Straddling the Utah-Colorado border the semi-arid, sage brush range land breaks frequently into buttes and low mountains attesting to a tumultuous geological past.
Just north of Highway 40 about 300 kilometres east of Salt Lake City the push and pull of tectonic forces exposed ancient rocks from the Mesozoic Era.
In the early 1900s, a paleontologist, Earl Douglass from the Carnegie Museum, targeted the area because the rock formations there resembled other areas, which had yielded dinosaur remains.
Douglass found what he was looking for. He uncovered a rich deposit of bones near the top of a steep hill.
Thought to be the site of a Jurassic period watering hole, the sheer abundance of fossils from some 150 million years ago led President Woodrow Wilson to proclaim the quarry as the Dinosaur National Monument in 1915.
When my family visited the site, our attention was drawn along with a steady stream of other summer tourists to an original wall of the Douglass Quarry covered with an impressive array of bones in situ.
Now you can only see the nearly two-metre-long camarosaurus ribs along with some 1,400 other bones left as found on the quarry wall through a virtual exhibit. Shifting substrata has made the building which covered the site unsafe and caused officials to close it to the public a couple of years back.
For Yukon families, though, gearing up for their summer expeditions you really can’t beat the Drumheller’s Royal Tyrell Museum and Alberta’s Badlands.
They are now clearly the continent’s major attraction for modern dinosaur aficionados.
One of these days I hope to get to see our own Jurassic remnants.
The most readily accessible is the Ross River fossil trackway which was discovered in 1999. It lies about three kilometres south of the community along the Campbell Highway.
The impressions mark the passage of small herd of plant-eating dinosaurs during the Yukon’s ancient sub tropical past.
Grant Zazula, our territorial paleontologist, told science writers gathered at Yukon College for their annual convention earlier this week that he and a southern colleague plan to explore for dinosaur bones in the Peel River basin this summer.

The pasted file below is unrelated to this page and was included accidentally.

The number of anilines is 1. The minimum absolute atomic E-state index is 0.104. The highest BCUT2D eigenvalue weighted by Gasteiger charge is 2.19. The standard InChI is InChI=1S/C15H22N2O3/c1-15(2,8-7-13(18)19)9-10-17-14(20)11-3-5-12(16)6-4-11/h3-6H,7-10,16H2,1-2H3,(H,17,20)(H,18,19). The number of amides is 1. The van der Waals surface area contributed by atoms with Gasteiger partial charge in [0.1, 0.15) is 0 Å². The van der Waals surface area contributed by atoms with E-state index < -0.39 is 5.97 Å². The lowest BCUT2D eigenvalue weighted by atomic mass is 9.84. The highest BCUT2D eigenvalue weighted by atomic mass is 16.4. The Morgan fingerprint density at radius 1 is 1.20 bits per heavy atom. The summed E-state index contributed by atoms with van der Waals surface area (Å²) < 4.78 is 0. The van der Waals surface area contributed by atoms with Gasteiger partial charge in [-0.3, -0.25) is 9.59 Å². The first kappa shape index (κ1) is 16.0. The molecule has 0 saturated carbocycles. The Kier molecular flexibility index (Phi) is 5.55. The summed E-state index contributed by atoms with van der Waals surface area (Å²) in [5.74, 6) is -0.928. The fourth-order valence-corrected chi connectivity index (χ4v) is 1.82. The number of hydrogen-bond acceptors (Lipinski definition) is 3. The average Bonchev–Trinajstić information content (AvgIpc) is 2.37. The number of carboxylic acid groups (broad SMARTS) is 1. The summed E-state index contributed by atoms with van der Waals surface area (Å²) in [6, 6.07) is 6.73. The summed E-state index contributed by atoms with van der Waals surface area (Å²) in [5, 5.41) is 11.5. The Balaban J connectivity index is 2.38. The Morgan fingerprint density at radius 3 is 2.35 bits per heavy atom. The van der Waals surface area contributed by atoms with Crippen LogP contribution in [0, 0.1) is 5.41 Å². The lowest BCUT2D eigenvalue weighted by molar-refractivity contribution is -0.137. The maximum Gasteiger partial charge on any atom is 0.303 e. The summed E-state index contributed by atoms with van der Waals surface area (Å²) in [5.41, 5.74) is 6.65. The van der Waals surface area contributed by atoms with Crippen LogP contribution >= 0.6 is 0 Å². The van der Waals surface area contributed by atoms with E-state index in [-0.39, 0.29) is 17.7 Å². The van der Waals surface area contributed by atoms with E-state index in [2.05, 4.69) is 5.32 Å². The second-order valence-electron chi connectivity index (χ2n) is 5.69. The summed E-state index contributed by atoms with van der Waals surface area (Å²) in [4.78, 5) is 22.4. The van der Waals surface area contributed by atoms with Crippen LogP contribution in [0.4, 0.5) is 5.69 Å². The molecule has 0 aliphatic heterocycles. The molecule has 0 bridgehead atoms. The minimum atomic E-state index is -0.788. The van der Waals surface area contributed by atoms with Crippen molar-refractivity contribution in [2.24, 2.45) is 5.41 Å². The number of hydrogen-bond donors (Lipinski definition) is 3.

Their targeted area yielded three small bones of a member of the duck-billed family of dinosaurs, probably a juvenile Anatosaurus back in the 1960s.
New finds might shed more light the lives of Arctic dinosaurs.
As exploration of our hinterland continues and new tools are developed I am sure more finds will be made in our territory.
Dinosaur tracks and bones assist us in understanding the past.
This knowledge may also provide insights into how our current actions or inaction impact on the environment.
If we choose to ignore new information and act blindly we can rightly be accused of being today’s dinosaurs marching blithely towards our own extinction.
Earlier this week I heard of contemporary dinosaur-like behaviour in our own immigration system.
An extended family of refugee claimants living in the Yukon for the past several years have had to present themselves before a refugee claims adjudicator in Vancouver.
These hardworking people and their children travelled there at their own expense. It cost them well over $10,000.
In this day and age it seems incredible to me that a hearing can’t be held here in the Yukon either by flying up the single adjudicator needed for the task or by using readily available video-conferencing technology.
Given the fact that the number of claims waiting to be heard has more than tripled in the last two and a half years according to the Canadian Council for Refugees (www.ccrweb.ca) alternatives must be found to deal expeditiously and cost effectively with this reality.
The council estimates that the number of refugee claims waiting to be heard could total more than 62,000 by the end of the year.
We don’t have to be dinosaurs.
We can and should make the reforms needed to make our society more just and equitable for all including our refugee claimants and their families.
Michael Dougherty is co-chair of the social justice committee of Sacred Heart Cathedral of Whitehorse.